Wednesday, October 13, 2010

One Year Anniversary

Today marks exactly one year since my first posting of "More of Les"!

Anniversaries have long been great excuses for putting out press releases. Clients come to their PR people declaring, "We're celebrating our first anniversary. That's big news in the start-up field!"

"But nobody cares about that," retorts the despondent publicist (me). "Please come back when you have real news. Like new partners, new clients, new products...or at least a fifth anniversary!"

So I won't use the anniversary of this blog as an excuse for a press release. Instead, I'll use it as an excuse for another blog posting.

First, let's see who else is publicizing an anniversary today.
  • CAPE MAY COURT HOUSE–Atlantic Cape Community College invites local residents to Community Day, a celebration of the five-year anniversary of the opening of the Cape May County Campus, 2 to 6 p.m., Wednesday, Oct. 13, at CMCC, 341 Court House-South Dennis Road.
Not earth-shattering, but in addition to keeping with the five-year rule, it actually becomes news by creating a tie-in with a real event -- like the time my then-client CABLEready celebrated a key anniversary by launching a major scholarship program.

Then, there's this:
  • Integrated Marketing Summit Celebrates First Anniversary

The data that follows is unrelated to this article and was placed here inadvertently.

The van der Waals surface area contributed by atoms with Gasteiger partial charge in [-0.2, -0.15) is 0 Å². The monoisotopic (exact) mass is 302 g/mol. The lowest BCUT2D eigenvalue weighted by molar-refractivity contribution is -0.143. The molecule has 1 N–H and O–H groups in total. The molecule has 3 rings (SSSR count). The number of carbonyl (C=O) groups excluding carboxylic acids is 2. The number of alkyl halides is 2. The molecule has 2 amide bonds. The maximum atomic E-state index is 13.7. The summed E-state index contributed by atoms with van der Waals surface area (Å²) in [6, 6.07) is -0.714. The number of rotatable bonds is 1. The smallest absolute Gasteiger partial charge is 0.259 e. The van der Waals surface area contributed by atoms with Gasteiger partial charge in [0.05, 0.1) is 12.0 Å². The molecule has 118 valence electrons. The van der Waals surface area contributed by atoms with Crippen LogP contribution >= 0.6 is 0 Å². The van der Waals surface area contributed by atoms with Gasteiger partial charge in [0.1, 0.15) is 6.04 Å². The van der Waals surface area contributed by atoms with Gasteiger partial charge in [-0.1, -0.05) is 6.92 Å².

30 Marketing Experts Coming to Kansas City October 12 + 13

    KANSAS CITY, Mo., Sept. 29 /PRNewswire/ -- Top thought leaders behind some of America's most celebrated brands will gather for an exceptional two-day event as Kansas City hosts the Integrated Marketing Summit (IMS) on Tuesday, October 12th and Wednesday, October 13th at the Hyatt Regency Crown Center.
Stop the presses! The Marketing Summit is celebrating the anniversary of its first event! Oh, btw, they're running another one too. And it's exceptional! 

Actually, the agenda doesn't look too bad. Indeed, despite the Summit's own press release, PR Newswire's Director of Emerging Media Michael Pranikoff spoke yesterday on the topic, "Forget what you THINK you know about's a Whole New World." 

Sure is. In sports too. Right there in Kansas City, in fact, the Chiefs -- despite losing Sunday -- stand atop football's AFC West. In baseball, the Texas Rangers last night advanced in the playoffs for the first time ever.

But some sports certainties remain. The Yankees win, for instance, and the Pittsburgh Pirates lose (18 straight losing seasons).

So no wonder the only real significant anniversary being celebrated today is in Pittsburgh:  
  • 1960 World Series Celebration and Mazeroski Plaque Dedication